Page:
The accrual of holiday days is calculated on the basis of the holiday credit year, which is from 1 April to 31 March. For an employment relationship that has lasted less than a year on 31 March, the employee is entitled to two weekdays of holiday for each full holiday credit month. For an employment relationship that has continued uninterrupted for a year on 31 March, the employee is entitled to two and a half days of holiday for each full holiday credit month. For example, if an employment relationship has started on 1 April or the first working day in April, the employee will accrue two and a half days of holiday for each full holiday credit month already during his or her first employment year.
The summer holiday season is considered as being from 2 May to 30 September. Employees will usually take summer holiday of at least two consecutive weeks during this time period.
Employees in Finland are entitled to an annual vacation bonus payable in May. It is the equivalent of two weeks of base salary.
Entitlement to sickness allowance from the state social insurance fund (Kela) commences nine working days after the illness begins, not counting the day of onset. Generally, the employer will pay the employee’s wages during this waiting period. Dependent on bargaining agreements, many employers may also pay the full salary during the first one to two months of illness. The social insurance will pay sickness allowance for a maximum of one year, which equates to 300 working days. If the employee receives pay during the period of illness, Kela will compensate the employer. A doctor’s certificate is required for the period of illness.
Compassionate & Bereavement Leave
In the event of a serious illness or accident suffered by a family member, employees are entitled to temporary absence (unpaid) from work should their presence be necessary.
Typically, leave for other reasons is mandated by the applicable bargaining agreement. Commonly, paid leave is provided for the following:
- The day of a wedding celebration or civil partnership registration may be considered a paid day off if it takes place on a working day.
- The day of an employee’s 50th and 60th birthday is a paid day off if the birthday coincides with a working day.
- A short absence (typically three days) in the event of the death of an immediate family member is a paid day off. Immediate family members include a spouse (married or civil law), parents, grandparents, parents-in-law, child or sibling.
Maternity & Parental Leave
A female employee is entitled to maternity leave of 105 working days, which corresponds to approximately four months. Maternity leave can begin at the earliest, at 50 working days, and at the latest 30 working days before the estimated date of delivery. Employers are not obliged to pay salary during maternity leave. However, many collective bargaining agreements require the employer to pay full salary for the first three months.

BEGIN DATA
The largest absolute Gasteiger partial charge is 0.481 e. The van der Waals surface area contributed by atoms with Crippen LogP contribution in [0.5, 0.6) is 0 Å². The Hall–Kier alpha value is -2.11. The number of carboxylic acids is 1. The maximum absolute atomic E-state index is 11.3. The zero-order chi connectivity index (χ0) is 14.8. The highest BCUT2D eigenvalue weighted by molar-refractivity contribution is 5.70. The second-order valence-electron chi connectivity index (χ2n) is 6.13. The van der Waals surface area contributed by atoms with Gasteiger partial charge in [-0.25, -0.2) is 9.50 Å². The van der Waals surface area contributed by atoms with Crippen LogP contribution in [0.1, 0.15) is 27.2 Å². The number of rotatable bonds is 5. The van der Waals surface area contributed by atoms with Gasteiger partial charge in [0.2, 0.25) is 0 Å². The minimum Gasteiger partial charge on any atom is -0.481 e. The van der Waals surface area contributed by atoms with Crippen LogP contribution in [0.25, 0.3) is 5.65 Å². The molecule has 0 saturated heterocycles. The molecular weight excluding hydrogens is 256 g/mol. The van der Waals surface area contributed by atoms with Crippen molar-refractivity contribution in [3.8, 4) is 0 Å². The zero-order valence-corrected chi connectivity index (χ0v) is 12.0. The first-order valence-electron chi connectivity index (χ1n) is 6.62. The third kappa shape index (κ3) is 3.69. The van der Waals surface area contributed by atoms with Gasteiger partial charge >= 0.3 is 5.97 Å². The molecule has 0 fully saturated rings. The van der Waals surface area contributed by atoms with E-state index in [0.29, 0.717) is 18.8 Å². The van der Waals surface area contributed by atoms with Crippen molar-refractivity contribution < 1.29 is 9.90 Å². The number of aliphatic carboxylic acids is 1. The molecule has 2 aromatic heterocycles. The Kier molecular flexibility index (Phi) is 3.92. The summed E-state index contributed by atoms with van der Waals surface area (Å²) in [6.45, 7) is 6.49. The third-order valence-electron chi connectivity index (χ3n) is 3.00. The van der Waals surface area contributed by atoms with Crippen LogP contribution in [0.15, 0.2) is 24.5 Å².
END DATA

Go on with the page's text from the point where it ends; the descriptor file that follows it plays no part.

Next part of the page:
The father of a new-born child is entitled to take paternity leave of a total of 54 working days. A maximum of 18 workdays may be taken whilst the mother is on maternity or parental leave.
In addition to maternity and paternity leave, employees are entitled to parental leave of 158 working days immediately following the end of the maternity leave. As a result, the aggregate length of maternity and parental leave corresponds to approximately nine months. Parental leave can be taken by the mother or father, and one parent can transfer up to 63 days to the other.
In addition, an employee is entitled to childcare leave from the day parental leave ends until the child turns three. Only one of the parents may take the same time but they may share the leave between them.
Benefits to the Employee in Finland
Finnish Statutory Benefits
According to Finnish law, an employer is obligated to provide statutory social security coverage for its employees in Finland. Contributions are paid by the employer and the employee’s share is deducted when paying the salary. Part of social security in Finland is provided to an employee through statutory insurance. The statutory social insurance contributions in Finland are:
- earnings-related pension insurance contribution
- workers’ compensation insurance contribution
- employee’s group life insurance contribution
- unemployment insurance contribution
- social and health insurance contribution
- National pension and guarantee pension
The following supplementary benefits are often granted to Finnish employees:
- collective bonus such as profit sharing
- company car for higher grade or relevant workers
- meal vouchers
Rules Regarding Visas and Foreign Workers in Finland
Citizens of EU Member States, a Nordic country, Liechtenstein or Switzerland, do not require a residence permit to stay in Finland. If staying and working in Finland for up to three months, no registration is required. However, should the stay in Finland be for longer than three months, registration of right of residence at the Finnish Immigration Service is required.
Citizens of other countries will require a residence permit. This should be applied for before arrival in Finland and online via the Enter Finland service. In most cases, a “Residents Permit for an Employed Person” or some other residence permit entitling you to work will be required. The type of permit will depend on what kind of role the person will be doing. In most cases, a job must be obtained before the application is made.
Additionally, special rules apply to highly-skilled and highly-paid non-EEA nationals who may be considered under the EU’s Blue Card system
Getting a Tax Number
When an individual moves to Finland, they must visit the nearest service location of the Digital and Population Data Services Agency to register as a resident. Once registered in the Population Information System, they will be given a Finnish personal identity code. This will be sent by the Immigration Service following the granting of a residence permit or when the right of residence is registered. A Finnish personal identity code (henkilötunnus) is a number sequence assigned to an individual with 11 characters. It is formed on the basis of date of birth and gender.
The Finnish personal identity code is required to be able to obtain an Individual Tax Number (TN) from the Tax Administration. The TN is a 12-character string of numbers that does not reveal the individual’s age, sex or date of birth.
Public Holidays Recognized by Finland in 2023
|9||Second Day of Christmas||26.Dec.2023|